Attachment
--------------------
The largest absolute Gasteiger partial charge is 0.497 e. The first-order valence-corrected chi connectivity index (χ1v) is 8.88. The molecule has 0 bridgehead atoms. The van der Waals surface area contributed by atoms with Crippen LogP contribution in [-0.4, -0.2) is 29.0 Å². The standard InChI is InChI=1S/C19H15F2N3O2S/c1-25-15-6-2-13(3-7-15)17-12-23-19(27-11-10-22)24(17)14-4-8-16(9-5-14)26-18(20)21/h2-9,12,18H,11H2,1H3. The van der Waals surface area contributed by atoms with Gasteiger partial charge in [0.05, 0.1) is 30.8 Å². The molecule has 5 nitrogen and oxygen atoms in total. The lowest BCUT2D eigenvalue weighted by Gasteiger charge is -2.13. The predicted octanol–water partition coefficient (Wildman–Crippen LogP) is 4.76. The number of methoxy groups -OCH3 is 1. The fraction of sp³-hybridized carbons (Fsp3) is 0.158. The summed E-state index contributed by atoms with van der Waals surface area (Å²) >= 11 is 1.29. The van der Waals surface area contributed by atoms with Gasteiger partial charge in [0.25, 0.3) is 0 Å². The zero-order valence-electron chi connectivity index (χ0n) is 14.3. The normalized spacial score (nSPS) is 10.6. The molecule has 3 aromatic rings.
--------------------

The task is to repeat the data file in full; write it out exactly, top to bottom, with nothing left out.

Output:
The largest absolute Gasteiger partial charge is 0.497 e. The first-order valence-corrected chi connectivity index (χ1v) is 8.88. The molecule has 0 bridgehead atoms. The van der Waals surface area contributed by atoms with Crippen LogP contribution in [-0.4, -0.2) is 29.0 Å². The standard InChI is InChI=1S/C19H15F2N3O2S/c1-25-15-6-2-13(3-7-15)17-12-23-19(27-11-10-22)24(17)14-4-8-16(9-5-14)26-18(20)21/h2-9,12,18H,11H2,1H3. The van der Waals surface area contributed by atoms with Gasteiger partial charge in [0.05, 0.1) is 30.8 Å². The molecule has 5 nitrogen and oxygen atoms in total. The lowest BCUT2D eigenvalue weighted by Gasteiger charge is -2.13. The predicted octanol–water partition coefficient (Wildman–Crippen LogP) is 4.76. The number of methoxy groups -OCH3 is 1. The fraction of sp³-hybridized carbons (Fsp3) is 0.158. The summed E-state index contributed by atoms with van der Waals surface area (Å²) >= 11 is 1.29. The van der Waals surface area contributed by atoms with Gasteiger partial charge in [0.25, 0.3) is 0 Å². The zero-order valence-electron chi connectivity index (χ0n) is 14.3. The normalized spacial score (nSPS) is 10.6. The molecule has 3 aromatic rings.